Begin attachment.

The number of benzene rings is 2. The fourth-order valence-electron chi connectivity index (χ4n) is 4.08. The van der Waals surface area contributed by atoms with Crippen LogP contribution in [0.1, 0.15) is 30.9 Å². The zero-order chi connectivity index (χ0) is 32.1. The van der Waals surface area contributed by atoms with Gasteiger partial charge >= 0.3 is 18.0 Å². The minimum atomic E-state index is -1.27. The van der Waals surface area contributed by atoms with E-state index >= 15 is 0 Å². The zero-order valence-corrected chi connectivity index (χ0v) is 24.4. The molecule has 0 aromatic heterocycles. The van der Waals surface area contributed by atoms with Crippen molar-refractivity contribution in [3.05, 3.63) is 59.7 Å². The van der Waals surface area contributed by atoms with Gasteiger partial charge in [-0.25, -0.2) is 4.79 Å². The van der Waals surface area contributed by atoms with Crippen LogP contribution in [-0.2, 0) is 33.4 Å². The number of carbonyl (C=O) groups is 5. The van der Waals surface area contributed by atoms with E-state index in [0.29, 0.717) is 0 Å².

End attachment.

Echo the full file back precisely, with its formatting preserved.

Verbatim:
The number of benzene rings is 2. The fourth-order valence-electron chi connectivity index (χ4n) is 4.08. The van der Waals surface area contributed by atoms with Crippen LogP contribution in [0.1, 0.15) is 30.9 Å². The zero-order chi connectivity index (χ0) is 32.1. The van der Waals surface area contributed by atoms with Gasteiger partial charge >= 0.3 is 18.0 Å². The minimum atomic E-state index is -1.27. The van der Waals surface area contributed by atoms with E-state index >= 15 is 0 Å². The zero-order valence-corrected chi connectivity index (χ0v) is 24.4. The molecule has 0 aromatic heterocycles. The van der Waals surface area contributed by atoms with Crippen molar-refractivity contribution in [3.05, 3.63) is 59.7 Å². The van der Waals surface area contributed by atoms with Gasteiger partial charge in [-0.25, -0.2) is 4.79 Å². The van der Waals surface area contributed by atoms with Crippen LogP contribution in [-0.2, 0) is 33.4 Å². The number of carbonyl (C=O) groups is 5. The van der Waals surface area contributed by atoms with E-state index in [0.29, 0.717) is 0 Å².